U.S. Ambassador Thomas F. Daughton officially handed over eight new cancer screening units to the Deputy Minister of Health and Social Services, Honorable Petrina Haingura as “I choose to live” was repeatedly echoed by the crowd at the Health Walk for Cancer in Katatura, Windhoek on Friday, December 12. Early detection and treatment of many cancers, such as cervical cancer, directly result in lives saved. However, critical to preventing and treating the disease is ensuring the availability of screening tools and “debunking the myths on cancer,” the theme of the day.
In July, the Namibian government launched Visual Inspection with Acetic Acid (VIA) and treatment by Cryotherapy. Also in July, the United States government supported training of nurses and doctors on the “Screen and Treat” technique for cervical cancer using the VIA and Cryotherapy. This means that in a single visit, women will be shown their cervix on the monitor, see the abnormal cells, and immediately receive treatment.
Ambassador Daughton said, “Scientific evidence indicates that women who are HIV positive have a high risk of developing cervical cancer.” Consequently, he explained, the United States government, through the President’s Emergency Plan for AIDS Relief (PEPFAR), provides resources for cervical cancer prevention and control in Namibia and the U.S.-donated colposcopy units will be utilized in the regions with the highest HIV prevalence.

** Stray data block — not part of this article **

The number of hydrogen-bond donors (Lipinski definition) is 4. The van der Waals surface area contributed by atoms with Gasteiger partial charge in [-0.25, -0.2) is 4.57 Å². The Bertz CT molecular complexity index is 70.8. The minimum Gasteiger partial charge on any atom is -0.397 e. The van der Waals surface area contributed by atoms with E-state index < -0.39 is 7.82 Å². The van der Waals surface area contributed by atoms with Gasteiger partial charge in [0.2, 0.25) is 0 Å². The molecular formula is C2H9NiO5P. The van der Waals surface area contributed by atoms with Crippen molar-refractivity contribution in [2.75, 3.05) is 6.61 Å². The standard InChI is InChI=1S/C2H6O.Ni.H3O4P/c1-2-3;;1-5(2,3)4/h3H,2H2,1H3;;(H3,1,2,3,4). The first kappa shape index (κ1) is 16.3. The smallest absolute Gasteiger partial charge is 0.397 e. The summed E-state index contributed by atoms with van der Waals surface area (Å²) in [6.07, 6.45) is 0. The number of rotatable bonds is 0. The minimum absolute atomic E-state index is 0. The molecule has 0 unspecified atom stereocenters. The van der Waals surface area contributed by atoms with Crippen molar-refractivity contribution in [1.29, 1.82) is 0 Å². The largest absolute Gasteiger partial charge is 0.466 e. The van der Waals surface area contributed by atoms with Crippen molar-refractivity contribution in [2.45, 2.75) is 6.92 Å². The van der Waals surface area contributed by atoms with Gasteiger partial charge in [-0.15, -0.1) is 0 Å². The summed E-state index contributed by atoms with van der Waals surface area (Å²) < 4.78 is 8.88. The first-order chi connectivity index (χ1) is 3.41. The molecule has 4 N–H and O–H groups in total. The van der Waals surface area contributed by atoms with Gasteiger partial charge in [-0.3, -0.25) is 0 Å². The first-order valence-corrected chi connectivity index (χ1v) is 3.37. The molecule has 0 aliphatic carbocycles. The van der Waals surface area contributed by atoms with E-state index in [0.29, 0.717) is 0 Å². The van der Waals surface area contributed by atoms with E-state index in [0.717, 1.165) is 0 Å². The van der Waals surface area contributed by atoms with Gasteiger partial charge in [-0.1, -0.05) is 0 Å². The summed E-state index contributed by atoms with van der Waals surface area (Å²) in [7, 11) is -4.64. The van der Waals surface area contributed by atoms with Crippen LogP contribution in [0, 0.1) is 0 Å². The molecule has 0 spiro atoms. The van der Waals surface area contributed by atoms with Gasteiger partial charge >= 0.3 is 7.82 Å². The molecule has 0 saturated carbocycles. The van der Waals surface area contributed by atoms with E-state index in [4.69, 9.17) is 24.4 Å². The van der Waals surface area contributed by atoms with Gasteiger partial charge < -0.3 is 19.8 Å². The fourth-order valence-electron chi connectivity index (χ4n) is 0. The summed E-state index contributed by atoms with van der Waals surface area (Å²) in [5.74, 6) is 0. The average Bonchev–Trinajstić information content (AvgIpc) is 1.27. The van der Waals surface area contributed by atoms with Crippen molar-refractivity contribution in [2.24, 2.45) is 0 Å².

Dr. Thandeka Mazibuko, a cancer specialist from South Africa, also spoke at the event highlighting the need for community mobilization and education about cancer. She encouraged the many young children in the audience to act as change agents and talk to their mothers, aunts, and other family members about taking responsibility for their health.
Katutura Central Councillor Ambrosius Kandjii publicly thanked Ambassador Daughton for his participation in the event, noting evidence of the Ambassador’s commitment to the community through his presence at the World AIDS Day event and the Health Walk for Cancer.